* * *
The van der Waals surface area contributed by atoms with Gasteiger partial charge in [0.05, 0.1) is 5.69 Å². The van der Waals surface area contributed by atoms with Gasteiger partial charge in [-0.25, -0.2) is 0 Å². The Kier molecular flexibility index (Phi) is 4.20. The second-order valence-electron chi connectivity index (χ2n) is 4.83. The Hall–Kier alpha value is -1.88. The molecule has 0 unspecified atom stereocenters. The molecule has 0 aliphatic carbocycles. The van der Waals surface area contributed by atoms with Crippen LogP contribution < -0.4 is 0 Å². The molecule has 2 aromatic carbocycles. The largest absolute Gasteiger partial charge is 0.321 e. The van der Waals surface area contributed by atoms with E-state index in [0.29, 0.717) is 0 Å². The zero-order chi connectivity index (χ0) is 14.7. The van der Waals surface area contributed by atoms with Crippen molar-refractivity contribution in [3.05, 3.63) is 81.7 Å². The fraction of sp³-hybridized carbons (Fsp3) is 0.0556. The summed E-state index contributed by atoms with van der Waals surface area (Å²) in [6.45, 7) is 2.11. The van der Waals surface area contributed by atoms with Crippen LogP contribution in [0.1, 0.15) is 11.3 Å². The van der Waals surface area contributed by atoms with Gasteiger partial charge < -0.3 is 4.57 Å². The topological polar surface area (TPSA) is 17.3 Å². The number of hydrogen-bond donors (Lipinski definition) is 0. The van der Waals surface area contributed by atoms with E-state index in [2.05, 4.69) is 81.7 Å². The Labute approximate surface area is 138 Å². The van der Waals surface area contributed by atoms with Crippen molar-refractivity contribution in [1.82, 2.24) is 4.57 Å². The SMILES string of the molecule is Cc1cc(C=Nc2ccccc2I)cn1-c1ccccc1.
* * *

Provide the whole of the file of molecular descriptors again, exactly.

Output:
The van der Waals surface area contributed by atoms with Gasteiger partial charge in [0.05, 0.1) is 5.69 Å². The van der Waals surface area contributed by atoms with Gasteiger partial charge in [-0.25, -0.2) is 0 Å². The Kier molecular flexibility index (Phi) is 4.20. The second-order valence-electron chi connectivity index (χ2n) is 4.83. The Hall–Kier alpha value is -1.88. The molecule has 0 unspecified atom stereocenters. The molecule has 0 aliphatic carbocycles. The van der Waals surface area contributed by atoms with Crippen LogP contribution < -0.4 is 0 Å². The molecule has 2 aromatic carbocycles. The largest absolute Gasteiger partial charge is 0.321 e. The van der Waals surface area contributed by atoms with E-state index in [0.29, 0.717) is 0 Å². The zero-order chi connectivity index (χ0) is 14.7. The van der Waals surface area contributed by atoms with Crippen molar-refractivity contribution in [3.05, 3.63) is 81.7 Å². The fraction of sp³-hybridized carbons (Fsp3) is 0.0556. The summed E-state index contributed by atoms with van der Waals surface area (Å²) in [6.45, 7) is 2.11. The van der Waals surface area contributed by atoms with Crippen LogP contribution in [0.1, 0.15) is 11.3 Å². The van der Waals surface area contributed by atoms with Gasteiger partial charge < -0.3 is 4.57 Å². The topological polar surface area (TPSA) is 17.3 Å². The number of hydrogen-bond donors (Lipinski definition) is 0. The van der Waals surface area contributed by atoms with E-state index in [2.05, 4.69) is 81.7 Å². The Labute approximate surface area is 138 Å². The van der Waals surface area contributed by atoms with Crippen molar-refractivity contribution in [1.82, 2.24) is 4.57 Å². The SMILES string of the molecule is Cc1cc(C=Nc2ccccc2I)cn1-c1ccccc1.